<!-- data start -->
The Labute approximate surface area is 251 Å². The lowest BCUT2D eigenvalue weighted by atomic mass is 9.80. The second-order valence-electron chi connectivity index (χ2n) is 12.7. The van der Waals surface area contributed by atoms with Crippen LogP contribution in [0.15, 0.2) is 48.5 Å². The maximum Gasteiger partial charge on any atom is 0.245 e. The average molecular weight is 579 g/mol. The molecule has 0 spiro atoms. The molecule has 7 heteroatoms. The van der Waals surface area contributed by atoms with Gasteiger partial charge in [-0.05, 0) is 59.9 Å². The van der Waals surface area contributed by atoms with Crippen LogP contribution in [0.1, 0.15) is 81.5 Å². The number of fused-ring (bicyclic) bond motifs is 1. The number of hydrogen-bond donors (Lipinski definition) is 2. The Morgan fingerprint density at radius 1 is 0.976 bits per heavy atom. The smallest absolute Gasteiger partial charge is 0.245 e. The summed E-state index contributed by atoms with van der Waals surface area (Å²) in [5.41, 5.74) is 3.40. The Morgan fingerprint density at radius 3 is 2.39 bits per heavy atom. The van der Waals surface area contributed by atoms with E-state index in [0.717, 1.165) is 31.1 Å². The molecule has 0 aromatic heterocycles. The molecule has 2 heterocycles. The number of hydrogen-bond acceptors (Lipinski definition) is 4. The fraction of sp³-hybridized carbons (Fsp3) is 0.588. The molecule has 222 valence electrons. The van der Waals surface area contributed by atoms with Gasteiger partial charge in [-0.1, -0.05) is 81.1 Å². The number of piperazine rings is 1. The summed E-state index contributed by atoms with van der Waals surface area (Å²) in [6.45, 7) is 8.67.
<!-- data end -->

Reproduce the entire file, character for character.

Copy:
The Labute approximate surface area is 251 Å². The lowest BCUT2D eigenvalue weighted by atomic mass is 9.80. The second-order valence-electron chi connectivity index (χ2n) is 12.7. The van der Waals surface area contributed by atoms with Crippen LogP contribution in [0.15, 0.2) is 48.5 Å². The maximum Gasteiger partial charge on any atom is 0.245 e. The average molecular weight is 579 g/mol. The molecule has 0 spiro atoms. The molecule has 7 heteroatoms. The van der Waals surface area contributed by atoms with Gasteiger partial charge in [-0.05, 0) is 59.9 Å². The van der Waals surface area contributed by atoms with Crippen LogP contribution in [0.1, 0.15) is 81.5 Å². The number of fused-ring (bicyclic) bond motifs is 1. The number of hydrogen-bond donors (Lipinski definition) is 2. The Morgan fingerprint density at radius 1 is 0.976 bits per heavy atom. The smallest absolute Gasteiger partial charge is 0.245 e. The summed E-state index contributed by atoms with van der Waals surface area (Å²) in [5.41, 5.74) is 3.40. The Morgan fingerprint density at radius 3 is 2.39 bits per heavy atom. The van der Waals surface area contributed by atoms with E-state index in [0.717, 1.165) is 31.1 Å². The molecule has 0 aromatic heterocycles. The molecule has 2 heterocycles. The number of hydrogen-bond acceptors (Lipinski definition) is 4. The fraction of sp³-hybridized carbons (Fsp3) is 0.588. The molecule has 222 valence electrons. The van der Waals surface area contributed by atoms with Gasteiger partial charge in [-0.1, -0.05) is 81.1 Å². The number of piperazine rings is 1. The summed E-state index contributed by atoms with van der Waals surface area (Å²) in [6.45, 7) is 8.67.